The Hermitage was the home of 7th President Andrew Jackson. Born of Irish-Scots parents in the Carolinas in 1767, his father died 3 weeks before his birth. Jackson joined a local militia at the age of 13 to participate in the revolution but in 1781 was captured by the British and treated very badly. He was released as part of a prisoner exchange but later that year was orphaned when his mother died of cholera. In 1787 he began to train as a lawyer and in the 1790s he played an important role in setting up the state of Tennessee. He became a Judge in the state’s Superior Court. In the War of 1812 he joined the army, rising to the rank of General. He defeated the British at the Battle of New Orleans in January 1815 which would have been the greatest US victory of the war but for a peace treaty of which he was unaware signed the previous month. The victory made Jackson a hero, helping him to become US President from 1829 to 1837.
Alfred's Cabin & The Hermitage
Andrew Jackson had a reputation for being rather aggressive and was nicknamed ‘Old Hickory’. He grew cotton on his land, initially with 9 slaves but by 1820 the number had risen to 44. A man of his means needed a better house than the log farmhouse so construction work began in 1819 and the Jacksons moved into their new two storey Federal-style mansion in 1821. A formal garden was added at the same time. In 1834, during Jackson’s time as President, the Hermitage was seriously damaged by fire. It was rebuilt in the Greek Revival-style and was completed in 1836, in good time for Jackson to retire to the Hermitage on leaving office. This picture shows the contrast of the slave cabin and the Hermitage mansion. Born a slave, Alfred Jackson lived in the cabin all of his life, dying a free man in 1901.
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In 1823 Andrew Jackson and some of his neighbours donated the money to build a community church. Jackson also donated land for the church and he may have provided slave labour to build it. Jackson joined the church after he retired to the Hermitage. In 1839 the church was completely reconfigured moving the doors from the east to the south side so that it faced the newly completed Lebanon Turnpike. The church continued in use until 1965 when it burned down leaving only the walls standing. The ruin was sold to The Ladies’ Hermitage Association who restored it to its 1839 appearance. The church is occasionally opened to visitors but normally can be viewed only from the outside.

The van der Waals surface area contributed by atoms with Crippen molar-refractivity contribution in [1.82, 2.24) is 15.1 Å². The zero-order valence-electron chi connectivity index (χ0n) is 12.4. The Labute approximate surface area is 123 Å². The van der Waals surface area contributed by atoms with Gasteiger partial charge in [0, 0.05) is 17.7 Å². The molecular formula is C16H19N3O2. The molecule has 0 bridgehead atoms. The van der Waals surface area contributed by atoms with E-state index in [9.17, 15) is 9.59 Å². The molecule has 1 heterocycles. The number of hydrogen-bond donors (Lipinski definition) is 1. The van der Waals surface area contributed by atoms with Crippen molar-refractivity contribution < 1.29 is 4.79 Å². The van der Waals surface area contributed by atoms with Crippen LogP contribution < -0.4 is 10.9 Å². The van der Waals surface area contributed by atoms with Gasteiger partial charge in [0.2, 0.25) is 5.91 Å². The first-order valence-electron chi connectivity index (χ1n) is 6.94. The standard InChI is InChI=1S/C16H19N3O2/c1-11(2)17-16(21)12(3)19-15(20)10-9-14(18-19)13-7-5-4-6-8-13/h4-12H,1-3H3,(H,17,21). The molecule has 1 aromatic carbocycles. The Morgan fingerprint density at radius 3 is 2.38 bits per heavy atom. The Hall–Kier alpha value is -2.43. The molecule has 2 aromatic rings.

The Old Hermitage
Andrew Jackson’s path to marriage was a little bumpy. In 1788 he met Rachel Donelson Robards whose marriage to Lewis Robards was on the rocks. While Rachel was away visiting friends near Natchez, Jackson heard that Robards had divorced her. He rushed to Natchez and supposedly married her, but Robards had only filed for divorce and he used Rachel’s alleged bigamy to complete the divorce. She married Andrew Jackson legally in 1794. In 1804 a failed venture threatened bankruptcy, so Jackson sold his large riverfront plantation and purchased a more modest farm nearby. He called it ‘The Hermitage’. The original house was a modest two storey log farmhouse. After the mansion was built the log farmhouse was dismantled and used to build two slave cabins, one of which has been preserved.
Andrew Jackson's Grave
Rachel Jackson died suddenly in 1828 and Jackson decided that she should be buried in a crypt in her beloved gardens at the Hermitage. A tomb for both Rachel and Andrew Jackson was designed in 1831 by architect David Morrison. Completed in 1832, it was positioned so that it was visible from both Jackson’s office and his bedroom. After he finished his second term as President in 1837, Andrew Jackson retired to the Hermitage. He died at the Hermitage on June 8, 1845 and two days later ’Old Hickory’ was buried as he had planned alongside his wife.
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